Its functionality is not dependent on any other factor than it being present when I need it and it holding the information that I put in it when I need to recall it again. All of the rest of this: the habit stuff, the pretty pictures, the lists of stuff I think I might want to maybe do possibly because an internet person said I should… it’s bullshit. No more of that.
I love the analog and that’s ok.
I thought I needed an Evernote or some other service in my life to “replace” the paper of my notebook. I actually purchased a Moleskine with “Evernote integration” which was a supremely expensive and pointless pain my ass. It did absolutely nothing for me and I strongly discourage anyone from considering it. Those are the only Moleskines I’ll never buy again.
Studies have shown time and time again that our brains do their best thinking when we are writing down notes and ideas with a physical pen and paper. While I blog straight into my editor, I write in a notebook. I cannot write fiction (well) unless it goes onto paper first and then I transcribe it. This makes for a painfully slow process, for sure, and has been a point of frustration for some people who support me who’d rather I produced faster.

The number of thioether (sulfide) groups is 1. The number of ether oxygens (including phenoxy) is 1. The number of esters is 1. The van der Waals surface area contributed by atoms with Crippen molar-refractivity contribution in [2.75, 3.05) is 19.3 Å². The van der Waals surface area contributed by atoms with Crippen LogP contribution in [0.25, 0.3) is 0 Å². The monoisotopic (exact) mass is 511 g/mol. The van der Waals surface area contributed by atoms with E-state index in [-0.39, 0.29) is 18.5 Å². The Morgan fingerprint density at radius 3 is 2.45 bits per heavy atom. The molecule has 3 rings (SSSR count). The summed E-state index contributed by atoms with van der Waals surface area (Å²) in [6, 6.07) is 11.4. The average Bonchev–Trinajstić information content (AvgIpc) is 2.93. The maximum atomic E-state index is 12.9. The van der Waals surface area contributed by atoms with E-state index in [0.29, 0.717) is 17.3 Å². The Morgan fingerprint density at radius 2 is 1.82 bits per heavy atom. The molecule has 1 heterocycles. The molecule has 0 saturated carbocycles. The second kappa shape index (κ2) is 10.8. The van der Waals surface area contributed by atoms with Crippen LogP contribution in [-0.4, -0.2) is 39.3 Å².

The one drawback to notebooks is that they can be left behind. I’ve lost a notebook before and was totally heartbroken. I worry less about someone reading the contents inside (see what I wrote earlier about my handwriting) than I do about all the precious thoughts never to be revisited. That makes me sad.
But that’s part of the risk. The physical presence of this little book and the act of opening it up and writing down thoughts is what makes my brain sing.
So I got back to it. I started fresh on page one this year.
The notebook pictured is a new, fun Moleskine Textile, which is basically their classic notebook but with a beautiful fabric cover. They come in all sorts of different types. I love the way it feels to the touch, and I like how it looks when I slip it into my purse pocket (these things matter. Don’t judge!)
Already, shopping lists mingle with funny quotes from the boys during the blizzard. A little list of who we have called to deal with the boiler is in there, along with quoted numbers. Travel dates and task lists share pages with Biblical quotes. It’s a notebook. My notebook. Tried and true.
Have you thought about The Notebook Life but backed away after seeing too many videos? Take a deep breath, remember that your notebook is just for you, and give it a try. I promise, you’ll learn to love it.
Looking for a new notebook to start fresh? Click on the picture or right here to buy a new notebook today!